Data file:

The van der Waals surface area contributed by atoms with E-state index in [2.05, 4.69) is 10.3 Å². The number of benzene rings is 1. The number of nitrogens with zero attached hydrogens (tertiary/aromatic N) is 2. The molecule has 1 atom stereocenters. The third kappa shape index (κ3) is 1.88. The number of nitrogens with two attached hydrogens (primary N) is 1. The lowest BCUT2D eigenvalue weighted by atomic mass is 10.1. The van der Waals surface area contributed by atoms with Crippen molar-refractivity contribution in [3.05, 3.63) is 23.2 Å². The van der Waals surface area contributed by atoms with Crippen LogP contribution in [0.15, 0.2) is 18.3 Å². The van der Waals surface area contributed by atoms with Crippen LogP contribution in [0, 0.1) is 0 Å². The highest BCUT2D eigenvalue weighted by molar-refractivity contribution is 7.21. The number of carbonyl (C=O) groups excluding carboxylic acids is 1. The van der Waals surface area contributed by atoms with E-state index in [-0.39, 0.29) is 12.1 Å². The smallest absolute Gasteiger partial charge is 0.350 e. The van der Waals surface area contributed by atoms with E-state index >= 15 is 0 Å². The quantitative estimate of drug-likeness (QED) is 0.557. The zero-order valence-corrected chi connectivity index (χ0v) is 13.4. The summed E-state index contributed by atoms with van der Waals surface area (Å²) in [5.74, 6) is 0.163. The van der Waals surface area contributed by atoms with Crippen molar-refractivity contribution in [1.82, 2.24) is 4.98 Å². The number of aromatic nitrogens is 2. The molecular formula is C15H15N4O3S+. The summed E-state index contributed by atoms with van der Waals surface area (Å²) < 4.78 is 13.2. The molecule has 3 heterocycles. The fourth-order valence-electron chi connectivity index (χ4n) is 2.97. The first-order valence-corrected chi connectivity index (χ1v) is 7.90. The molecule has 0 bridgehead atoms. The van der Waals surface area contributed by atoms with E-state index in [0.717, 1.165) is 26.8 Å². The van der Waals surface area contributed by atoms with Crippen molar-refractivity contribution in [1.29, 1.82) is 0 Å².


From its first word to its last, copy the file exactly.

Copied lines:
The van der Waals surface area contributed by atoms with E-state index in [2.05, 4.69) is 10.3 Å². The number of benzene rings is 1. The number of nitrogens with zero attached hydrogens (tertiary/aromatic N) is 2. The molecule has 1 atom stereocenters. The third kappa shape index (κ3) is 1.88. The number of nitrogens with two attached hydrogens (primary N) is 1. The lowest BCUT2D eigenvalue weighted by atomic mass is 10.1. The van der Waals surface area contributed by atoms with Crippen molar-refractivity contribution in [3.05, 3.63) is 23.2 Å². The van der Waals surface area contributed by atoms with Crippen LogP contribution in [0.15, 0.2) is 18.3 Å². The van der Waals surface area contributed by atoms with Crippen LogP contribution in [0, 0.1) is 0 Å². The highest BCUT2D eigenvalue weighted by molar-refractivity contribution is 7.21. The number of carbonyl (C=O) groups excluding carboxylic acids is 1. The van der Waals surface area contributed by atoms with E-state index in [-0.39, 0.29) is 12.1 Å². The smallest absolute Gasteiger partial charge is 0.350 e. The van der Waals surface area contributed by atoms with E-state index >= 15 is 0 Å². The quantitative estimate of drug-likeness (QED) is 0.557. The zero-order valence-corrected chi connectivity index (χ0v) is 13.4. The summed E-state index contributed by atoms with van der Waals surface area (Å²) in [5.74, 6) is 0.163. The van der Waals surface area contributed by atoms with Crippen molar-refractivity contribution in [1.82, 2.24) is 4.98 Å². The number of aromatic nitrogens is 2. The molecular formula is C15H15N4O3S+. The summed E-state index contributed by atoms with van der Waals surface area (Å²) < 4.78 is 13.2. The molecule has 3 heterocycles. The fourth-order valence-electron chi connectivity index (χ4n) is 2.97. The first-order valence-corrected chi connectivity index (χ1v) is 7.90. The molecule has 0 bridgehead atoms. The van der Waals surface area contributed by atoms with E-state index in [0.717, 1.165) is 26.8 Å². The van der Waals surface area contributed by atoms with Crippen molar-refractivity contribution in [1.29, 1.82) is 0 Å².